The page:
On his last day as Governor in 1982, Brendan Byrne pardoned the New York Times and one of their reporters, Myron Farber. They were convicted in 1978 on contempt of court charges after Farber refused to give prosecutors his notes in the Dr. X murder case.
The Times was fined, but Farber had spent forty days in jail before Byrne pardoned him.
Bergen County prosecutors had been investigating numerous instances of curare poisoning
Around 1975, Farber received a tip that more than three dozen patients at a private hospital in Bergen County had been murdered. With nothing more than a vague letter, Farber’s investigation led to the arrest of Dr. X — Mario Jascalevich – a surgeon at Riverdell Hospital in Oradell. Jascalevich was accused on poisoning the patients of a competing physician with a muscle relaxant called curare.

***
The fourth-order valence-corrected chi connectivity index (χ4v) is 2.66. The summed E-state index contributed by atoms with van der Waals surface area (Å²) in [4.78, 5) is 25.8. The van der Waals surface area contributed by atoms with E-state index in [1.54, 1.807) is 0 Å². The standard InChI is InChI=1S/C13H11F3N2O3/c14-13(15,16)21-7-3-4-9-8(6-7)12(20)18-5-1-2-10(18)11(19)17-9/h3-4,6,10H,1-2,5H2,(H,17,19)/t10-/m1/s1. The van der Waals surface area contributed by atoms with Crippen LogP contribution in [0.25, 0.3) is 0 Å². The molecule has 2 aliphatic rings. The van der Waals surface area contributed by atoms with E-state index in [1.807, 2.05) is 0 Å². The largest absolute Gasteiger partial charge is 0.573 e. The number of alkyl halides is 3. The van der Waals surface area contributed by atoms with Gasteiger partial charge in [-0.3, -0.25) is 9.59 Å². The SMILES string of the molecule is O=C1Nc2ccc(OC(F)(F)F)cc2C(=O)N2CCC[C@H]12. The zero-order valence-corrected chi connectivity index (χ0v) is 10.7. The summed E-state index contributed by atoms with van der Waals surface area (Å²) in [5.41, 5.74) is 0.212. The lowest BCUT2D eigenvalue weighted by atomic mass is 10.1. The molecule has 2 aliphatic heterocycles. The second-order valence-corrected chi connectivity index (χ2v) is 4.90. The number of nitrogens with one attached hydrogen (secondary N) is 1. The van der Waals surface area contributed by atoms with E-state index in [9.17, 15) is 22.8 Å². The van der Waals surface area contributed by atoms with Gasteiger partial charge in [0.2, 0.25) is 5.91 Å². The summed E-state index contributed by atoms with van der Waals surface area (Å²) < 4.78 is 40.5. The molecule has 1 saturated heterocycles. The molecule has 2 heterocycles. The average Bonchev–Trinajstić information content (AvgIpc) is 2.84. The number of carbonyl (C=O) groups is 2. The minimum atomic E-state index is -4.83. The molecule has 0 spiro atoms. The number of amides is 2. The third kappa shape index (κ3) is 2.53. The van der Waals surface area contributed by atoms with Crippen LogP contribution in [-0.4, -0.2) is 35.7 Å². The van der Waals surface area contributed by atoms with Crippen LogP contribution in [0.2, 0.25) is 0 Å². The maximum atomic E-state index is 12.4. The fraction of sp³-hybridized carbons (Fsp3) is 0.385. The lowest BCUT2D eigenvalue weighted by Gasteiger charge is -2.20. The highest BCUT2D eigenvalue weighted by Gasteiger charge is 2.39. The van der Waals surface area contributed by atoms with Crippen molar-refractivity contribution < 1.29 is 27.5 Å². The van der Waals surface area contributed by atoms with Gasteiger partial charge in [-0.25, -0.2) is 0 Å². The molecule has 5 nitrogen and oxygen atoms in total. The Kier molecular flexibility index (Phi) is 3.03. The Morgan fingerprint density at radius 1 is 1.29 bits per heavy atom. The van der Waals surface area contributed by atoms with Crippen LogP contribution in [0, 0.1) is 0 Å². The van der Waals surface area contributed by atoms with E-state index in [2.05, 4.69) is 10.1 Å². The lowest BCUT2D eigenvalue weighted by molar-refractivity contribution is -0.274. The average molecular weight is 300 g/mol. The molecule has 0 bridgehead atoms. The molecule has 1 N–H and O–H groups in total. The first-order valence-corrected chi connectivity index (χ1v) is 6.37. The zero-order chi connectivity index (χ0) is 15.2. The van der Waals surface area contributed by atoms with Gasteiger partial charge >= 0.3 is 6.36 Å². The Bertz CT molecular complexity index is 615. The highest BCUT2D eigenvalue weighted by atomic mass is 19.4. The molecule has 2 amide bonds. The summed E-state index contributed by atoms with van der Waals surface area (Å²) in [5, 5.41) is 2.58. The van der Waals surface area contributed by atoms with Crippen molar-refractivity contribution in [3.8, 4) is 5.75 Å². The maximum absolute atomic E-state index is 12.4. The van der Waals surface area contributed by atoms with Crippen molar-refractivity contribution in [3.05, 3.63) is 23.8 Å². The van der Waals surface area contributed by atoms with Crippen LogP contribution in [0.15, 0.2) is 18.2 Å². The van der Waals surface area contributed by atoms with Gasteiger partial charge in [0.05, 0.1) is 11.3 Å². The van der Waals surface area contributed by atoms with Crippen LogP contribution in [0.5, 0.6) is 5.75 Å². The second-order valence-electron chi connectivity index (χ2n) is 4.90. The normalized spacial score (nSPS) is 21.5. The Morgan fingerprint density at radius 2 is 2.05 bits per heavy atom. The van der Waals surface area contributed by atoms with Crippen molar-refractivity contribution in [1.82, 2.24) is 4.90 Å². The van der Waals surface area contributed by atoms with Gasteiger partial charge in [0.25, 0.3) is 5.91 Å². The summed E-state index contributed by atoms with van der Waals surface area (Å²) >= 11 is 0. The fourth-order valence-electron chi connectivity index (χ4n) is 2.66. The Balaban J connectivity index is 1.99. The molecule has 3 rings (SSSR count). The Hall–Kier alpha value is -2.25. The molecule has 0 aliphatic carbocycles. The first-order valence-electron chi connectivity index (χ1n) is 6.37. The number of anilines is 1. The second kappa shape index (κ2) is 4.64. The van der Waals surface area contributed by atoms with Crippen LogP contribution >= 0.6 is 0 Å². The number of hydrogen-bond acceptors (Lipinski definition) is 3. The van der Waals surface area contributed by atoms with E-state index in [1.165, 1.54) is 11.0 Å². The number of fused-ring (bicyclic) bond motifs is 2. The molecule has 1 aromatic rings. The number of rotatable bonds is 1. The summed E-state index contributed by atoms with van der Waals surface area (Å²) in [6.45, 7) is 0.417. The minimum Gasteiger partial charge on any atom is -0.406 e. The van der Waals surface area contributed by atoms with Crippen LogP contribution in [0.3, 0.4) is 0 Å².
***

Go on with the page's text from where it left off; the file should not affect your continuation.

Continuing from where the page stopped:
Jascalevich was represented by one of New Jersey’s most prominent criminal defense attorneys, Raymond Brown. Brown subpoenaed Farber’s notes, but the journalist – with his newspaper backing him up – refused. He was sentenced to six months in jail, and the Times was fined $5,000 daily. A jury ultimately acquitted Jascalevich.
Not only did Byrne pardon Farber, but he ordered that $100,000 in fines be returned to the Times. This was a governor who had captured the essence of media relations.